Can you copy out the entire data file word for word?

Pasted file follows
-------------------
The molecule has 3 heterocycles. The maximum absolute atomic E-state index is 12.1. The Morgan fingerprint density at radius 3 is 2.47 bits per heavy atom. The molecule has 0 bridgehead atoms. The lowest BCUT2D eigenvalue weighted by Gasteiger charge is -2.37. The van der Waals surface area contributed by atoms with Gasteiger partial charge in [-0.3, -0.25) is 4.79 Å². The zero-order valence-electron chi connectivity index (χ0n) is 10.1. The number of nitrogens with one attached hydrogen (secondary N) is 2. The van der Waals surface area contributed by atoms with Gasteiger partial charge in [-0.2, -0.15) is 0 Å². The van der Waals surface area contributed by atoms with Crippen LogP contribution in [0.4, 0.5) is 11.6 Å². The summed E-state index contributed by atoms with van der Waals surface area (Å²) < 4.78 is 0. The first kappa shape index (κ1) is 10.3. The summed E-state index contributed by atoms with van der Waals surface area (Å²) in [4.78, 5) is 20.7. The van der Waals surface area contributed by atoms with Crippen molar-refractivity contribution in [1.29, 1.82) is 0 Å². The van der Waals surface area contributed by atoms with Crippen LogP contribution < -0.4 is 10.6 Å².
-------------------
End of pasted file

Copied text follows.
The molecule has 3 heterocycles. The maximum absolute atomic E-state index is 12.1. The Morgan fingerprint density at radius 3 is 2.47 bits per heavy atom. The molecule has 0 bridgehead atoms. The lowest BCUT2D eigenvalue weighted by Gasteiger charge is -2.37. The van der Waals surface area contributed by atoms with Gasteiger partial charge in [-0.3, -0.25) is 4.79 Å². The zero-order valence-electron chi connectivity index (χ0n) is 10.1. The number of nitrogens with one attached hydrogen (secondary N) is 2. The van der Waals surface area contributed by atoms with Gasteiger partial charge in [-0.2, -0.15) is 0 Å². The van der Waals surface area contributed by atoms with Crippen LogP contribution in [0.4, 0.5) is 11.6 Å². The summed E-state index contributed by atoms with van der Waals surface area (Å²) < 4.78 is 0. The first kappa shape index (κ1) is 10.3. The summed E-state index contributed by atoms with van der Waals surface area (Å²) in [4.78, 5) is 20.7. The van der Waals surface area contributed by atoms with Crippen molar-refractivity contribution in [1.29, 1.82) is 0 Å². The van der Waals surface area contributed by atoms with Crippen LogP contribution < -0.4 is 10.6 Å².